Losing weight is often touted as a miracle cure for all ills, and this can be challenging. For people who struggle with their weight for reasons of genetics or a comorbid condition, it can be hard to hear “just lose weight!” as a treatment option. But in this case, what everyone says is true: the severity of sleep apnea and weight loss is directly related. Losing weight can help with symptoms. Here’s what you should know.
Can losing weight cure sleep apnea?
Obstructive sleep apnea is the most common type of sleep apnea, affecting an estimated 22 million people in the U.S. As a sleeper’s throat muscles relax back and down, the airway becomes blocked, eventually startling the sleeper awake with a gasping intake of breath. This can occur in the most severe cases up to 30 times an hour, all night long, and obesity is a primary risk factor.
People who carry extra weight often have extra weight all over their body, include fatty deposits in the tissues of the throat. Additionally, those with larger neck sizes may have an increased risk of sleep apnea. Genetics play a role, too.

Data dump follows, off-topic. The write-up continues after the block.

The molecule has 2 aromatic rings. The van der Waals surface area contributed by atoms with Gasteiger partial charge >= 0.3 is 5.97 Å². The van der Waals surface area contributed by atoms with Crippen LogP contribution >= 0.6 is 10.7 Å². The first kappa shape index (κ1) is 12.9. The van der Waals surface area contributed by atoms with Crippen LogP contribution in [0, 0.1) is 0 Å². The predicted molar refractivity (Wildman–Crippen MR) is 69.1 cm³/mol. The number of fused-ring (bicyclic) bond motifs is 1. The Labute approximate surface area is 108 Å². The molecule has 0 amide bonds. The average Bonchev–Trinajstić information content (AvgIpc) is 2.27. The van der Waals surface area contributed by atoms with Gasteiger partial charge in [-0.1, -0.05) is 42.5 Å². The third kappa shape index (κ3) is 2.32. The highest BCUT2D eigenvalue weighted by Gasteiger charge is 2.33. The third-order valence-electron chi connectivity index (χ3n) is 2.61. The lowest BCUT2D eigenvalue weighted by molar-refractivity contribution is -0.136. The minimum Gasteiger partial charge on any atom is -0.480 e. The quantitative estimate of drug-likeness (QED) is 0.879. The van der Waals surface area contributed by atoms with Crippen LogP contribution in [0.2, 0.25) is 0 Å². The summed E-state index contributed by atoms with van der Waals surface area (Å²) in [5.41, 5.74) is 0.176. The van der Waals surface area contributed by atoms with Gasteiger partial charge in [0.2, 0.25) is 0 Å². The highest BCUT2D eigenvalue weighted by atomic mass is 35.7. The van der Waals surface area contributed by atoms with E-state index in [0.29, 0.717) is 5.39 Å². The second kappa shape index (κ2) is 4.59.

But can losing weight cure sleep apnea?
Maybe not for everyone, but as sleep apnea and weight gain are connected, chances are good that weight loss is an excellent first-line treatment for even the most severe case of sleep apnea.
The weight loss and sleep connection
Seems hard to believe, but sleep is an important tool in weight management. Getting less of it (or poor quality sleep) leads to weight gain that can trigger or intensify sleep apnea. This is because, as we sleep, our bodies produce hormones that play a part in appetite regulation. Two hormones produced during sleep – leptin and ghrelin – tell you when you are full and stimulate appetite respectively. When sleep is disrupted (like it is with sleep apnea), these hormones are also disrupted. The production of leptin slows, and ghrelin kicks up a notch. During the next day you are hungrier and less likely to feel full, resulting in weight gain.
In addition to this, your body also struggles to process sugars into anything but fat, and systemic inflammation increases when sleep is poor.
Losing weight is paradoxically harder with sleep apnea but can also result in fewer sleep apnea symptoms and can, in some cases, actually cure your sleep apnea. When weight loss occurs, the two hormones in charge of appetite begin to return to normal, and your body takes control of your blood sugar and the way it processes food. Not only does this lead to an increase in overall health, but it can also break the sleep apnea and weight gain cycle.
How much weight loss to stop sleep apnea?
While there is no guarantee that sleep apnea will be cured by weight loss, a study in 2009 found that aggressive treatment of sleep apnea and weight gain actually cured sleep apnea in 88% of patients in the study with mild sleep apnea who lost 33 pounds or more. Even modest weight loss had an effect. In fact: 62% of patients who lost between 11 and 33 pounds saw their sleep apnea disappear, and 38% of patients who lost even a single pound saw no more symptoms.